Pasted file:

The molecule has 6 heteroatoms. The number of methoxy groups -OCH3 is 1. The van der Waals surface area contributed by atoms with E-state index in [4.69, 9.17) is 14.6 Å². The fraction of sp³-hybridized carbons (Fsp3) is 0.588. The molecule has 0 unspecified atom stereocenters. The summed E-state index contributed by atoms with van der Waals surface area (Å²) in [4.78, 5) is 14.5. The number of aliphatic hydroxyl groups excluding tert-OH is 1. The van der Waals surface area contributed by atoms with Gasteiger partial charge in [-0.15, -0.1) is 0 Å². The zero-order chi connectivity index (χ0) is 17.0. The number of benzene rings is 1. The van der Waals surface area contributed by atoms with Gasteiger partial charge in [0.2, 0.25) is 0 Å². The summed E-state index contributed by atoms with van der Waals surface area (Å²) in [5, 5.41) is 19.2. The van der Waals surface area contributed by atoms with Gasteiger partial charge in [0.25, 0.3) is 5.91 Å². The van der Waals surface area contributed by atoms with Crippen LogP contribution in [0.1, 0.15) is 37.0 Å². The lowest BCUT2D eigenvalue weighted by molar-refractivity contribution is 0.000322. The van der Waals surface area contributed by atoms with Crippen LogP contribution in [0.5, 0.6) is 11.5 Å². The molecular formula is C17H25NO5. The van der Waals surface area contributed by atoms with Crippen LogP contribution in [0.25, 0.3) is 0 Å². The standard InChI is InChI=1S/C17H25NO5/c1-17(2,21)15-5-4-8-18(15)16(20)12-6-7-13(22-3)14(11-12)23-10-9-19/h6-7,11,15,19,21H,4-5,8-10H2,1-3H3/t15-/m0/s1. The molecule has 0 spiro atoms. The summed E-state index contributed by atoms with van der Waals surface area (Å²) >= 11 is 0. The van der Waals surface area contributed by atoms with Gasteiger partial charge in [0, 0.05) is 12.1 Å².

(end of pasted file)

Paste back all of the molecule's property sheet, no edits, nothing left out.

The molecule has 6 heteroatoms. The number of methoxy groups -OCH3 is 1. The van der Waals surface area contributed by atoms with E-state index in [4.69, 9.17) is 14.6 Å². The fraction of sp³-hybridized carbons (Fsp3) is 0.588. The molecule has 0 unspecified atom stereocenters. The summed E-state index contributed by atoms with van der Waals surface area (Å²) in [4.78, 5) is 14.5. The number of aliphatic hydroxyl groups excluding tert-OH is 1. The van der Waals surface area contributed by atoms with Gasteiger partial charge in [-0.15, -0.1) is 0 Å². The zero-order chi connectivity index (χ0) is 17.0. The number of benzene rings is 1. The van der Waals surface area contributed by atoms with Gasteiger partial charge in [0.2, 0.25) is 0 Å². The summed E-state index contributed by atoms with van der Waals surface area (Å²) in [5, 5.41) is 19.2. The van der Waals surface area contributed by atoms with Gasteiger partial charge in [0.25, 0.3) is 5.91 Å². The van der Waals surface area contributed by atoms with Crippen LogP contribution in [0.1, 0.15) is 37.0 Å². The lowest BCUT2D eigenvalue weighted by molar-refractivity contribution is 0.000322. The van der Waals surface area contributed by atoms with Crippen LogP contribution in [0.5, 0.6) is 11.5 Å². The molecular formula is C17H25NO5. The van der Waals surface area contributed by atoms with Crippen LogP contribution in [0.25, 0.3) is 0 Å². The standard InChI is InChI=1S/C17H25NO5/c1-17(2,21)15-5-4-8-18(15)16(20)12-6-7-13(22-3)14(11-12)23-10-9-19/h6-7,11,15,19,21H,4-5,8-10H2,1-3H3/t15-/m0/s1. The molecule has 0 spiro atoms. The summed E-state index contributed by atoms with van der Waals surface area (Å²) >= 11 is 0. The van der Waals surface area contributed by atoms with Gasteiger partial charge in [0, 0.05) is 12.1 Å².